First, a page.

JG: The basic premise was that Batman and Gotham feels like theater or opera – very intimate, literary and grounded. Superman on the other hand always feels to me like his stories should be IMAX 3D summer blockbusters. With The Ray we tried to blend those ideas. So we’re introducing Filmore as a unique kind of megalomaniac super villain who views the world as a film set where he controls the script, the drama and the special effects. He views ordinary people as extras in his epic film. To him, after being away from the world for decades, The Ray looks like a movie star hero. That fact causes a lot of internal and external drama. 

AW: “So we’re introducing Filmore as a unique kind of megalomaniac super villain who views the world as a film set where he controls the script, the drama and the special effects.” This so reminds me of the Shakespearian quote “All the world is a stage and the people just characters” (or something to that effect).  Do you have any background in literature?

JG: Beyond reading as wide an array of material as possible I don’t have a background in Literature. I started out writing bad novels and even worse poetry, which I’m sure isn’t uncommon, but I’m largely a self-taught writer. I’ve taken two writing classes in my life, but the best advice came from reading and the best experience came from being rejected THOUSANDS of times. Once you get past the youthful anger of having someone tell you the truth about your work, you can start to look at it objectively and learn to make it better. Or at least try to make it better. 

AW: How do you think a new superhero will fair in the market of Superheroes? What do you feel will set The Ray apart from the others? 

JG: That’s the puzzle of superhero comics. The thing that makes them great is also the thing that can make them so frustrating. A good percentage of the audience has been trained to look at each new hero with the perspective of a long-term commitment. Everyone involved is committed to putting out the best 4 issues of The Ray that they can. We can’t worry about anything beyond that.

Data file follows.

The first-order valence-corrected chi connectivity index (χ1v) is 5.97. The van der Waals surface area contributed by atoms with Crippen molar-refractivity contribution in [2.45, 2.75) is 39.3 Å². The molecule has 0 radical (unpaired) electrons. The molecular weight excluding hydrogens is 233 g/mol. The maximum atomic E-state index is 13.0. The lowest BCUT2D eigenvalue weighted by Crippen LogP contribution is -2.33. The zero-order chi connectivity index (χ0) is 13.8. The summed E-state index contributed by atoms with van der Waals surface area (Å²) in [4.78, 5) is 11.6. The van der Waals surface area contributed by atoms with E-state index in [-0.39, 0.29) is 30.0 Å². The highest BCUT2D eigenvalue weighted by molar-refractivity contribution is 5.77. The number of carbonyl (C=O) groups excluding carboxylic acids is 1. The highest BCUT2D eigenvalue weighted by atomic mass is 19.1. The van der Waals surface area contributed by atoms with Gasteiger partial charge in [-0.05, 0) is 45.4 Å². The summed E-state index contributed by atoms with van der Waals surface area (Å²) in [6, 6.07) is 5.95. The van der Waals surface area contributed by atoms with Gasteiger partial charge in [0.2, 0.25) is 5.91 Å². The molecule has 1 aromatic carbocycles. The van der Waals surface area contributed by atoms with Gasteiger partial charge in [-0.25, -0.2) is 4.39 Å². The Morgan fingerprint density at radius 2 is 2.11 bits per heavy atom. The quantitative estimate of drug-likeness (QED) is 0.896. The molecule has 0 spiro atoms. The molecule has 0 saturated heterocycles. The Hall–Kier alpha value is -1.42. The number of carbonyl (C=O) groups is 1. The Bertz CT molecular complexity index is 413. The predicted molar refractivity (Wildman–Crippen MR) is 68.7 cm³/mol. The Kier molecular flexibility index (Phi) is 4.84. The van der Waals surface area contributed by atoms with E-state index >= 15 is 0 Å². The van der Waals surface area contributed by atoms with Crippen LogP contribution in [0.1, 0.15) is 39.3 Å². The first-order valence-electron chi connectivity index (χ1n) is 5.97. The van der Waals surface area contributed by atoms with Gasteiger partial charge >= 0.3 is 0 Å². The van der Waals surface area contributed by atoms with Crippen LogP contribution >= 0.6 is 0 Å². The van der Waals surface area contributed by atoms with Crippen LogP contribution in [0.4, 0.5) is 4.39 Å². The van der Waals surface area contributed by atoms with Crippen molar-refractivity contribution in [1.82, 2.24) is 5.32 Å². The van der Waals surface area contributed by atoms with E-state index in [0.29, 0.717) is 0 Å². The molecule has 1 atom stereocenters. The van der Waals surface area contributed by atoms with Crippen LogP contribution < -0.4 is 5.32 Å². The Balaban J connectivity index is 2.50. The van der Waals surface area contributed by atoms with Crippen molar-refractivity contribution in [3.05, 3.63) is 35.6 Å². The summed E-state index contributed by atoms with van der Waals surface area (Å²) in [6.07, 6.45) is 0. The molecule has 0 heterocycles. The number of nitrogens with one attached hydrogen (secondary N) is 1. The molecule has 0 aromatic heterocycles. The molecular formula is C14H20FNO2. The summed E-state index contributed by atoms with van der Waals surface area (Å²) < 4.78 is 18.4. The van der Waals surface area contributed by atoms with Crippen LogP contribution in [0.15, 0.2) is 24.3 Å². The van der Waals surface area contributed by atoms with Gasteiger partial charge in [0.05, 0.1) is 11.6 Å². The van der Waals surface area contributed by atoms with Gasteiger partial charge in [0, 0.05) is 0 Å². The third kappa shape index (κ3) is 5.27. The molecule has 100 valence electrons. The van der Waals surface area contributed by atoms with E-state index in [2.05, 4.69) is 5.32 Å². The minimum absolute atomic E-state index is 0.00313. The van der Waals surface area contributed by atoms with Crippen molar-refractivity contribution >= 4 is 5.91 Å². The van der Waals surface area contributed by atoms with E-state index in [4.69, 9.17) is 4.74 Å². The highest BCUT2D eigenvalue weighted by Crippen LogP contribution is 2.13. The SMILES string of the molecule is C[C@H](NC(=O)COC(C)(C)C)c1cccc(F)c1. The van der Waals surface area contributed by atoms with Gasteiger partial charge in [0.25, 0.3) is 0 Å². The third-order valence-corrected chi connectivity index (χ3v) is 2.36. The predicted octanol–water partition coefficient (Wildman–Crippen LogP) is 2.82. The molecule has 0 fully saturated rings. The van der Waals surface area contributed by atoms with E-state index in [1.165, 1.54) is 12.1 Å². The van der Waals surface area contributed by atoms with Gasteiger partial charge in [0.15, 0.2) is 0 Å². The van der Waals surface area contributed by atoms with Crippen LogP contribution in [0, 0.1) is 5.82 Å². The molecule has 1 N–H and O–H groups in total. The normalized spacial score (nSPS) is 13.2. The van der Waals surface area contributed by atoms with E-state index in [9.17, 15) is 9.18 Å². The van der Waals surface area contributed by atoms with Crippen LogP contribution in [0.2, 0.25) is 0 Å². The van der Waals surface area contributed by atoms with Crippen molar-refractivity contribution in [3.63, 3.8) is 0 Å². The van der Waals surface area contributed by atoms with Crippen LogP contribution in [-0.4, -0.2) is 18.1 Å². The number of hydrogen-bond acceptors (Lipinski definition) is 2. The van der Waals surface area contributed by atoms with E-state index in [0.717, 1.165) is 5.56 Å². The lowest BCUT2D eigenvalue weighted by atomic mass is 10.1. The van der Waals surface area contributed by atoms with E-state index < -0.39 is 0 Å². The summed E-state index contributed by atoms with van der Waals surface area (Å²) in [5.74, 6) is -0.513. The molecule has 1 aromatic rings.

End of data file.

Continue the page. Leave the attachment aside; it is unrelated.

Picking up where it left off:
AW: Is there a collaboration on the story ideas between you, Jimmy and Jamal, or do you just send him the script and allow him free rein on the designs?

JG: Comics are naturally collaborative, but what we try to do, unless there’s a specific visual element needed, is leave scripts open to artistic interpretation. The last thing you want is for an artist to feel like drawing a story is hard labor. Obviously no one gets into comics unless they love the medium and bring an enthusiastic joy to writing, illustrating, inking, coloring and lettering for a living. Anytime you design something there’s going to be a mash-up of different ideas and visions.

AW: Is The Ray going to be released digitally? How do you think the world of digital books will affect the LCS and the comic industy?

JG: The Ray is already available as part of the same day as print initiative, which I think is great for people that don’t live near or have a local comic shop. You take pride in your work and would like to see it available in as many places as possible. Comics have a very short leash when it comes to sales so the more people you can bring in the better chance you have of sustaining a title. Personally I like the digital platform for all media. I don’t buy hard copy anymore unless it is something special like an omnibus or an oversized hardcover edition. Digital makes it so much easier to pick up indie books that are under ordered or overlooked. That’s one of the things that ideally will help the industry grow. I do have some ideas about formatting and navigation that would make the buying experience much more logical, but it will get there eventually.

AW: It would appear that you and Jimmy are working on 3 books each month. How do you keep up with such a tight schedule, and how do you keep each book compartimentally separate in your minds?